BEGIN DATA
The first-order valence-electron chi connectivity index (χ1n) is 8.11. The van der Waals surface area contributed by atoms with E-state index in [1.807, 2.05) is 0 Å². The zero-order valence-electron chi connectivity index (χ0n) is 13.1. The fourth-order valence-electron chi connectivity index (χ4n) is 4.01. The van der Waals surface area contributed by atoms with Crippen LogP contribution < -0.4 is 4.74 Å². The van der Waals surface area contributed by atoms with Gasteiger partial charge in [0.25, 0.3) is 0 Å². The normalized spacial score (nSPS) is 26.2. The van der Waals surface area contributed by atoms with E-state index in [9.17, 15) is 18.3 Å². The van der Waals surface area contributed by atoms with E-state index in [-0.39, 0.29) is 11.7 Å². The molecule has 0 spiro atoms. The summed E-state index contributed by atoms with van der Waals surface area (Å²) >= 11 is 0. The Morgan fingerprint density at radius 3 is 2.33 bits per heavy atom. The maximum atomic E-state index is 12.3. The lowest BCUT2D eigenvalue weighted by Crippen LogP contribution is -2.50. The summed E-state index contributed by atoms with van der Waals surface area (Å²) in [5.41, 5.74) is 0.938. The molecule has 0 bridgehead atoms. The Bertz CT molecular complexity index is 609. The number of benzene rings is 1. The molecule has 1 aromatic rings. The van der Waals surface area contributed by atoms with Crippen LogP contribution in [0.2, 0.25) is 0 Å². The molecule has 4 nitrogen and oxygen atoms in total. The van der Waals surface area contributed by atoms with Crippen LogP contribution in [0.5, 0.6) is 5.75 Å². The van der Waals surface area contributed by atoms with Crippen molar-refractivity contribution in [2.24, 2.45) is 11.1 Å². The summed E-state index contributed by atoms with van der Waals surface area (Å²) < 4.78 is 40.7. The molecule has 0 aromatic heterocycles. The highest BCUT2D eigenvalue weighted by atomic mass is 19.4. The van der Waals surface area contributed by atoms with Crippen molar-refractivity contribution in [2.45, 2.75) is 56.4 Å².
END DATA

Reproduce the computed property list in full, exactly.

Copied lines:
The first-order valence-electron chi connectivity index (χ1n) is 8.11. The van der Waals surface area contributed by atoms with E-state index in [1.807, 2.05) is 0 Å². The zero-order valence-electron chi connectivity index (χ0n) is 13.1. The fourth-order valence-electron chi connectivity index (χ4n) is 4.01. The van der Waals surface area contributed by atoms with Crippen LogP contribution < -0.4 is 4.74 Å². The van der Waals surface area contributed by atoms with Gasteiger partial charge in [0.25, 0.3) is 0 Å². The normalized spacial score (nSPS) is 26.2. The van der Waals surface area contributed by atoms with E-state index in [9.17, 15) is 18.3 Å². The van der Waals surface area contributed by atoms with E-state index in [-0.39, 0.29) is 11.7 Å². The molecule has 0 spiro atoms. The summed E-state index contributed by atoms with van der Waals surface area (Å²) >= 11 is 0. The Morgan fingerprint density at radius 3 is 2.33 bits per heavy atom. The maximum atomic E-state index is 12.3. The lowest BCUT2D eigenvalue weighted by Crippen LogP contribution is -2.50. The summed E-state index contributed by atoms with van der Waals surface area (Å²) in [5.41, 5.74) is 0.938. The molecule has 0 bridgehead atoms. The Bertz CT molecular complexity index is 609. The number of benzene rings is 1. The molecule has 1 aromatic rings. The van der Waals surface area contributed by atoms with Crippen LogP contribution in [0.2, 0.25) is 0 Å². The molecule has 4 nitrogen and oxygen atoms in total. The van der Waals surface area contributed by atoms with Crippen LogP contribution in [0.5, 0.6) is 5.75 Å². The van der Waals surface area contributed by atoms with Crippen molar-refractivity contribution in [2.24, 2.45) is 11.1 Å². The summed E-state index contributed by atoms with van der Waals surface area (Å²) < 4.78 is 40.7. The molecule has 0 aromatic heterocycles. The highest BCUT2D eigenvalue weighted by atomic mass is 19.4. The van der Waals surface area contributed by atoms with Crippen molar-refractivity contribution in [2.45, 2.75) is 56.4 Å².